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Massive New 'Pacific Oceanscape' Makes History; 'The Dawning Of A New Era For Marine Management'

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PORT VILLA, Vanuatu -- An unprecedented agreement toward the cooperative stewardship of a vast swath of Pacific Ocean has been reached, and conservationists are heralding it as among the most ambitious, innovative, and collaborative marine initiatives on Earth.

Meeting in Port Villa, Vanuatu at the annual Pacific Islands Leadership Forum, Heads of State and Governments from 15 nations endorsed a draft framework for the long-term, sustainable, and cooperative management of 38.5 million km2 (nearly 24 million square miles) surrounding their collective islands, or comparatively larger than the land size of Canada, the United States and Mexico - combined.

The Framework, called the Pacific Oceanscape, aims to address all ocean issues from governance to climate change, as well as design policies and implement practices that will improve ocean health, increase resources and expertise, and encourage governments to factor ocean issues into decisions about economic and sustainable development. It represents perhaps the largest marine conservation management initiative in history, as measured by countries and area, and a new united Pacific voice on ocean conservation and management.

In a Communiqué announcing the agreement, leaders from Australia, the Cook Islands, the Federated States of Micronesia, the Republic of Kiribati, Nauru, New Zealand, Niue, Palau, Papua New Guinea, the Republic of Marshall Islands, Samoa, Solomon Islands, Tonga, Tuvalu, and Vanuatu agreed to a Pacific Oceanscape framework, and "reiterated the critical importance of ensuring the sustainable development, management and conservation of our oceans."

Introduced to Forum Leaders in 2009 by President Anote Tong of Kiribati, the Pacific Oceanscape plan was designed with support from Conservation International (CI) which has also committed technical and scientific assistance for implementation.

"It is, without doubt, the most ambitious, most innovative, and most well-grounded marine initiative I have seen in my 32 years as a marine biologist and conservationist," said Dr. Greg Stone, CI's Chief Ocean Scientist and Senior Vice President for Marine Conservation. "What we are seeing here is the dawning of a new era for marine management at such a massive, multi-national scale, and the kind of leadership that brings about real, positive change."

Increasing threats, including climate change, to Pacific Island states has spurred their Leaders toward the historic measures.

"Climate change threatens our very existence. With rising sea levels, overfishing, warming ocean temperatures pollution, and acidification, our oceans are changing in ways that our ancestors could not have imagined," said President Tong,. "There is an urgent need for us to join together and face these common threats, if we are to successfully manage and conserve the ocean's precious resources for present and future generations of people."

Tong added, "The new Pacific Oceanscape will help us build resilience in ocean ecosystems so that marine life has the best chance of adapting. Only by doing this can there be some assurance that the oceans, and millions of people who depend on them directly for their livelihood and well-being, will survive the onslaught of global climate change."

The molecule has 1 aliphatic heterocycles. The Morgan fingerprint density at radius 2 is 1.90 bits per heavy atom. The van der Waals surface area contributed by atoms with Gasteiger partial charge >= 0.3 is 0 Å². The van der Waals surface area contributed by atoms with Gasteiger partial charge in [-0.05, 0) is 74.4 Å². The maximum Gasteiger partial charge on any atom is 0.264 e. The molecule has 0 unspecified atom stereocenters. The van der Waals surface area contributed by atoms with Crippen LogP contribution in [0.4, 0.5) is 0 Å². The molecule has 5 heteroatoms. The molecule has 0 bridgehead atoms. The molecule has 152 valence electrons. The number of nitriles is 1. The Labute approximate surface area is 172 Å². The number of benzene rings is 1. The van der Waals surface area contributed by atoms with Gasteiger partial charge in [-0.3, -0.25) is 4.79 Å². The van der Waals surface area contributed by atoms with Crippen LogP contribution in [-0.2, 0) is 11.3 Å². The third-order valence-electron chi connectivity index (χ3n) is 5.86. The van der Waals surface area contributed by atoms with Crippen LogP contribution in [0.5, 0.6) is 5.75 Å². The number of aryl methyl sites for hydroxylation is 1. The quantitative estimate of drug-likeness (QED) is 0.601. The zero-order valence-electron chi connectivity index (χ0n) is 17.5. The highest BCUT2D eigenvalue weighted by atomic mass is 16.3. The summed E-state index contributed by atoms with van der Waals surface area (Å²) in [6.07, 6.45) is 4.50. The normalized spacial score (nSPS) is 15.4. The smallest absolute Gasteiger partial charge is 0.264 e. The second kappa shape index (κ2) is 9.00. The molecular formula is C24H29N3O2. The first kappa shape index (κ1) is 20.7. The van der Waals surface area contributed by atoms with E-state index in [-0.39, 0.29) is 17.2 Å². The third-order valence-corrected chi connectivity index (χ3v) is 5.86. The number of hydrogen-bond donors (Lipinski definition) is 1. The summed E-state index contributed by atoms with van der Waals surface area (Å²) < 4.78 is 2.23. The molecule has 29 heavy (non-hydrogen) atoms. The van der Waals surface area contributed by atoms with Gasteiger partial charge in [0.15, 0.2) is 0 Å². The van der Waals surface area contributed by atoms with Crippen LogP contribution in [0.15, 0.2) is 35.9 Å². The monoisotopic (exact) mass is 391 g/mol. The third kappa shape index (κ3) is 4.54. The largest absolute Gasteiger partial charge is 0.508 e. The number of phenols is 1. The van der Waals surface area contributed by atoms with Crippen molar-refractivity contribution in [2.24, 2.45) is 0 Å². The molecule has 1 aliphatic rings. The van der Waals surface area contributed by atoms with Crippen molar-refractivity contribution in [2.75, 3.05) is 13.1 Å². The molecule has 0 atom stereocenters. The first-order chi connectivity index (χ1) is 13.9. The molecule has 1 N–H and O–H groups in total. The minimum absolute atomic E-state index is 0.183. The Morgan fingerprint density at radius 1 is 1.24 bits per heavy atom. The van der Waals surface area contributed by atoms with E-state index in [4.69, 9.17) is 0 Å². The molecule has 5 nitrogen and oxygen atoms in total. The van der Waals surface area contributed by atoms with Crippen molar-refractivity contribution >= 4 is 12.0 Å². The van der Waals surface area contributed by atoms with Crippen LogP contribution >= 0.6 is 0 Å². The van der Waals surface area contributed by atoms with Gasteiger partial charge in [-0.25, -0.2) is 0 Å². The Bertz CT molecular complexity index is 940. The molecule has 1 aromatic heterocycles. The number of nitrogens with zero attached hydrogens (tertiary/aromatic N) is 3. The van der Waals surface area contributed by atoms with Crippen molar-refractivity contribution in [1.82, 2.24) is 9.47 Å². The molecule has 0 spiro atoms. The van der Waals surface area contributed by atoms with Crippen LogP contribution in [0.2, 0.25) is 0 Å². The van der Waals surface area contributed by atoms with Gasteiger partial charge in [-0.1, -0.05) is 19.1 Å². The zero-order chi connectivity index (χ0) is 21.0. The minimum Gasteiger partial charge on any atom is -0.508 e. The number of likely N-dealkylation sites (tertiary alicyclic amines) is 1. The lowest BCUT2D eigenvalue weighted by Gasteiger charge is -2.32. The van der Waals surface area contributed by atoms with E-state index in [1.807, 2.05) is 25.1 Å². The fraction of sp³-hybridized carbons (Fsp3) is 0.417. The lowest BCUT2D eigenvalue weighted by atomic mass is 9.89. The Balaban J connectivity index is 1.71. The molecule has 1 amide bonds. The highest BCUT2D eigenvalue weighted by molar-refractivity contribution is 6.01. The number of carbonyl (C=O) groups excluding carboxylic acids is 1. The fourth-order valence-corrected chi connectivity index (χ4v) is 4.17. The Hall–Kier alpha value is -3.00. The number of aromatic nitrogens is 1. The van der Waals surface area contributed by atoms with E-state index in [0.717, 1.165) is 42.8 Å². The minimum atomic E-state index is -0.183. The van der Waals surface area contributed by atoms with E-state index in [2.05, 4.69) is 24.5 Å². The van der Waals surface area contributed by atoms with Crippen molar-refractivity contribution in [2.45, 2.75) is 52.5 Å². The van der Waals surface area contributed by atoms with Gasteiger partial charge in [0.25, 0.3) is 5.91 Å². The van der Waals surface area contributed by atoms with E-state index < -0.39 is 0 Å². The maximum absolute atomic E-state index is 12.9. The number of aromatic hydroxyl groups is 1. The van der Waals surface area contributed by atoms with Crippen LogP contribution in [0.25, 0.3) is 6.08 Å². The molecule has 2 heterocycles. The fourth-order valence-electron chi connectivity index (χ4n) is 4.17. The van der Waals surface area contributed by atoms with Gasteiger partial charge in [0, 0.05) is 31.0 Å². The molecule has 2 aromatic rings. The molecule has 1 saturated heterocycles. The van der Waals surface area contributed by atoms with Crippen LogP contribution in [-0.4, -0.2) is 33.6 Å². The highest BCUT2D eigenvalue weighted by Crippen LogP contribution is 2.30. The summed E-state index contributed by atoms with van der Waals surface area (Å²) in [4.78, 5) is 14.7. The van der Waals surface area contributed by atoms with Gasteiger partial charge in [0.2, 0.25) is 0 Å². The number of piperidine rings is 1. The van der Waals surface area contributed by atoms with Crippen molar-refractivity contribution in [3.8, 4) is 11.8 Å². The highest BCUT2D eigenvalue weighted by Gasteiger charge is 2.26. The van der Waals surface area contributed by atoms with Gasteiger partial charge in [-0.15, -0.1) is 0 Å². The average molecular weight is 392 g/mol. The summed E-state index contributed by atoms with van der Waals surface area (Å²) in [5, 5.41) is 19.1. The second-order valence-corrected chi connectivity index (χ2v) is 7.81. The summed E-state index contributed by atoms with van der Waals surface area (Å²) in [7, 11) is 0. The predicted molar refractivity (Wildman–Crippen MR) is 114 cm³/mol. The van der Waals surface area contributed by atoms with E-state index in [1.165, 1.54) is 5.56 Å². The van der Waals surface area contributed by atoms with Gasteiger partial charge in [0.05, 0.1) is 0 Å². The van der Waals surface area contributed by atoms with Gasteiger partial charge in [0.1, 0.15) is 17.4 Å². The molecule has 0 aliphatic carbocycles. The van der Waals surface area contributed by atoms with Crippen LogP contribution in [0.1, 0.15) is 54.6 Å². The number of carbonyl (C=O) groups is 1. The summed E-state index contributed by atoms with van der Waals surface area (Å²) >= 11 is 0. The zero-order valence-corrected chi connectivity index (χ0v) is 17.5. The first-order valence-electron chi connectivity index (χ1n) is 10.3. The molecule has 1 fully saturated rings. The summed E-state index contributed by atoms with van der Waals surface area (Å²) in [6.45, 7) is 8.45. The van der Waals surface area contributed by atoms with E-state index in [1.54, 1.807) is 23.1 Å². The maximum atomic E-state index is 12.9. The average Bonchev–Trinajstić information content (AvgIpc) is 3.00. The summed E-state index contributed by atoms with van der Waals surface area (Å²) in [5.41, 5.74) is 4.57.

The Pacific Oceanscape will address many ocean challenges in the region both in countries' Exclusive Economic Zones (EEZs) as well as the High Seas connecting them, including climate change, security and enforcement, and the establishment of multi-use marine protected areas.

CI's Pacific Islands Program Marine Director, Sue Miller-Taei, speaking from Samoa, emphasized the impressive regional ownership of the new plan.

"Input and ownership across all sectors, from fisheries to universities, environmentalists, and government, has created a framework that everyone wants to succeed. In my twenty years of working in this region, I have never seen such widespread support and engagement. This is a precious commodity."

Agreement of the Pacific Oceanscape plan this week came on the heels of similar large-scale success in the region as UNESCO named Kiribati's Phoenix Islands Protected Area (PIPA) a new, natural World Heritage site. The designation makes PIPA's 408,250 km2 the largest marine World Heritage site on the planet, and a natural climate change research laboratory that offers scientists many opportunities to study impacts of climate change, well into the future.

Working alongside other marine initiatives in the region (eg., the Coral Triangle Initiative, the IUCN Pacific Ocean 2020, the Micronesian Challenge) implementation of the Pacific Oceanscape will help to contribute to wider management of the Pacific Ocean, and organize the region on ocean issues with a holistic approach. The central Pacific contains some of the most pristine and robust coral reefs, islands, seamounts and marine systems remaining in the world today.

With formal adoption of the new Pacific Oceanscape, leaders now hope their demonstrated leadership and success in improving ocean health will spur replication among other governments and regions that depend on the many benefits of a healthy ocean for their own national wellbeing.

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